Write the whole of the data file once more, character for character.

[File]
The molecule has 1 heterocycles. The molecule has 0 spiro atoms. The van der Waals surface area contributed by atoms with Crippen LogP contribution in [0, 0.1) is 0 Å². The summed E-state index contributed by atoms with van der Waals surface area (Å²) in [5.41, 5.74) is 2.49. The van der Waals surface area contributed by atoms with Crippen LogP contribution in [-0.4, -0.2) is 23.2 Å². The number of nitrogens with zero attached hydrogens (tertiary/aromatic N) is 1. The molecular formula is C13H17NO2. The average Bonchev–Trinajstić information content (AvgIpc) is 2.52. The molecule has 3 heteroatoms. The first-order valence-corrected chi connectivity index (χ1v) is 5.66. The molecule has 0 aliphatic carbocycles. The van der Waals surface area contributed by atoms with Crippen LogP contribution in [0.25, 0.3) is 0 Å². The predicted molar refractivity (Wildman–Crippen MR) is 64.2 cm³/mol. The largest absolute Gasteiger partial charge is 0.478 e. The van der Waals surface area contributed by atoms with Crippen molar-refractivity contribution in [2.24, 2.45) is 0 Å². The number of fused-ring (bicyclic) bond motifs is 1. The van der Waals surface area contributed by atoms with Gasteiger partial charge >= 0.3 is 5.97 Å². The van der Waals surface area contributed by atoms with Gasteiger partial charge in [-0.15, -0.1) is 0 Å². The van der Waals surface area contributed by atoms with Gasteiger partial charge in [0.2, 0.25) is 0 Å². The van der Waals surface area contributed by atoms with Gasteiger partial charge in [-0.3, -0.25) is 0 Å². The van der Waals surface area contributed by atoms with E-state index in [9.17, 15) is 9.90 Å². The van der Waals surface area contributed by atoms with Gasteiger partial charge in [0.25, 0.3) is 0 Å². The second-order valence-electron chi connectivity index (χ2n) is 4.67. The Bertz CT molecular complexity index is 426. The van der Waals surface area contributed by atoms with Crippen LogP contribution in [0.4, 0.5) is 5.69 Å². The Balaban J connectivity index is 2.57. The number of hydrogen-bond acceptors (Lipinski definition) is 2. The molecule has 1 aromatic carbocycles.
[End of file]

The molecule has 1 heterocycles. The molecule has 0 spiro atoms. The van der Waals surface area contributed by atoms with Crippen LogP contribution in [0, 0.1) is 0 Å². The summed E-state index contributed by atoms with van der Waals surface area (Å²) in [5.41, 5.74) is 2.49. The van der Waals surface area contributed by atoms with Crippen LogP contribution in [-0.4, -0.2) is 23.2 Å². The number of nitrogens with zero attached hydrogens (tertiary/aromatic N) is 1. The molecular formula is C13H17NO2. The average Bonchev–Trinajstić information content (AvgIpc) is 2.52. The molecule has 3 heteroatoms. The first-order valence-corrected chi connectivity index (χ1v) is 5.66. The molecule has 0 aliphatic carbocycles. The van der Waals surface area contributed by atoms with Crippen LogP contribution in [0.25, 0.3) is 0 Å². The predicted molar refractivity (Wildman–Crippen MR) is 64.2 cm³/mol. The largest absolute Gasteiger partial charge is 0.478 e. The van der Waals surface area contributed by atoms with Crippen molar-refractivity contribution in [2.24, 2.45) is 0 Å². The number of fused-ring (bicyclic) bond motifs is 1. The van der Waals surface area contributed by atoms with Gasteiger partial charge >= 0.3 is 5.97 Å². The van der Waals surface area contributed by atoms with Gasteiger partial charge in [-0.15, -0.1) is 0 Å². The van der Waals surface area contributed by atoms with Gasteiger partial charge in [0.2, 0.25) is 0 Å². The van der Waals surface area contributed by atoms with Gasteiger partial charge in [-0.3, -0.25) is 0 Å². The van der Waals surface area contributed by atoms with E-state index in [9.17, 15) is 9.90 Å². The van der Waals surface area contributed by atoms with Gasteiger partial charge in [0.25, 0.3) is 0 Å². The second-order valence-electron chi connectivity index (χ2n) is 4.67. The Bertz CT molecular complexity index is 426. The van der Waals surface area contributed by atoms with Crippen LogP contribution in [0.4, 0.5) is 5.69 Å². The Balaban J connectivity index is 2.57. The number of hydrogen-bond acceptors (Lipinski definition) is 2. The molecule has 1 aromatic carbocycles.